As a medical professional, it’s likely that you were reminded early in your training of the late William Osler's famous maxim to “treat the patient, not the disease.” You may've heard it even before your choice to study medicine, and it prompted you to pursue it as a career.
One of the things that I like most about the Christian Medical & Dental Associations (CMDA) here in Atlanta is its ministry to you, the caregiver. With so many people around the world and in our own communities who need your expertise, knowledge and care, you know better than anyone how easy it is to neglect one's own well-being.
Osler's maxim is a great reminder to consider the whole person—the big picture. It serves to put things into perspective. You instinctively approach your patients this way, but what about when it comes to your own needs? Decisions about money never occur in isolation. In fact, they seem to affect nearly every facet of our lives. Given the important place that money occupies for us all, let’s consider this area in particular.
As you celebrate the Christmas season and reflect on the passing year, consider the following: Have you neglected some areas of your life? What about your health? Perhaps your most valued relationships? What about your finances? It's here that I'm reminded of a cautionary tale. A financial advisor has a physician for a client but is too quick to diagnose and prescribe so called "remedies" without fully considering the client’s bigger picture. Frustrated with the advisor's shortsighted approach, the doctor-as-client utters: “Treat me, not my portfolio!” Such a response undoubtedly invited some self-reflection about how best to treat a patient in the future.
Do you recall Matthew 23:4? Jesus spoke of the Pharisees placing heavy burdens on people’s shoulders, and they were not willing to lift a finger to help. Do you feel like your “burdens” are lighter or have they managed to increase somehow? Is there something missing that causes you constant worry? As we spend less time on those aspects that may profoundly improve the quality of our daily lives, perhaps there's a nagging sense that it's your portfolio getting the most attention. Maybe you even feel like you don’t want your financial advisor, CPA, or attorney meddling in other areas of your life. "Just manage the money, reduce my taxes, draft my documents, and keep me out of trouble," you think to yourself. It’s understandable, but do you really think that’s best?
Consider a fairly routine situation of a patient coming into your office. In this case they're overweight, eat poorly, drink too much, and don’t exercise. In spite of these details, they demand from you something to help them sleep. As a doctor do you prescribe the pills and simply send the patient on their way? Probably not. I'd imagine that you start by asking questions to treat the patient, not just their symptoms. Is it the patient who's neglected their health?It certainly seems so.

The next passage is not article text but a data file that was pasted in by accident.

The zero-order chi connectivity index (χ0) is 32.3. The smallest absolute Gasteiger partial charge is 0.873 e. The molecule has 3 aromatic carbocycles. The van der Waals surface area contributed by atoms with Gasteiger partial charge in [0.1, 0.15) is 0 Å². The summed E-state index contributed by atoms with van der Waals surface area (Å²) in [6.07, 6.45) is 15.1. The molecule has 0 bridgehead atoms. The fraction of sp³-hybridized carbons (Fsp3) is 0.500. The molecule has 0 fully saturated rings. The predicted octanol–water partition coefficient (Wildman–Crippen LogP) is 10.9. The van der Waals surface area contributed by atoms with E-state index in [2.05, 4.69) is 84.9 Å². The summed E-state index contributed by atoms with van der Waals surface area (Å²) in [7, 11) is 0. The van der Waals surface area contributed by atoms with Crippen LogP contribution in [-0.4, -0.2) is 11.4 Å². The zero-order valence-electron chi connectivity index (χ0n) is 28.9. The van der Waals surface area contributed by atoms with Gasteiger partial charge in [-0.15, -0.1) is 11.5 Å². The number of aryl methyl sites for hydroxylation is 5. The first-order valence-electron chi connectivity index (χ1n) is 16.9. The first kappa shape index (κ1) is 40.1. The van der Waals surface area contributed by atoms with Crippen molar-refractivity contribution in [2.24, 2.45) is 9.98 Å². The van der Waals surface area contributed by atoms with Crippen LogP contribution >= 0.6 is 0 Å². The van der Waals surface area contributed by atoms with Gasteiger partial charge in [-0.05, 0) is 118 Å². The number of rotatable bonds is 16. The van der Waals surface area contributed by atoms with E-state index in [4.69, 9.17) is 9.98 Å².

It’s understandable in this case that you may not have the luxury of time to expand the patient’s perspective in order to help them see the bigger picture of their decisions. But even if you somehow manage to do so, you still can’t make them listen and follow through. Consider again those areas of your own life that you've perhaps made less of a priority; are you approaching them in a similar way?
As you take stock of the bigger picture of your life during this Christmas season, please know that your well-being and relationships are your best and brightest assets. Your portfolio is nothing more than a resource. When it comes to seeing our medical professionals as those in need of ministry, CMDA is really on to something. We need you. Who’s helping to remove your burdens?
Guest post by Ed Kerns, a friend, ministry partner and supporter of CMDA Atlanta. Ed Kerns’ desire to help others have better financial experiences by focusing on their whole life stems from his time working with the Halftime® organization prior to becoming an advisor. His firm, Kerns Wealth Management, LLC is an independent firm with practice areas focusing on corporate retirement plans as well as a unique emphasis in working with professional women and their families. Ed’s often asked what qualifies him to work with women so he points to the many workshops and focus groups he’s conducted as well as his recent completion of interviewing 100 professional women. He jokingly likes to say it’s because he does what few men ever do – he asks for directions.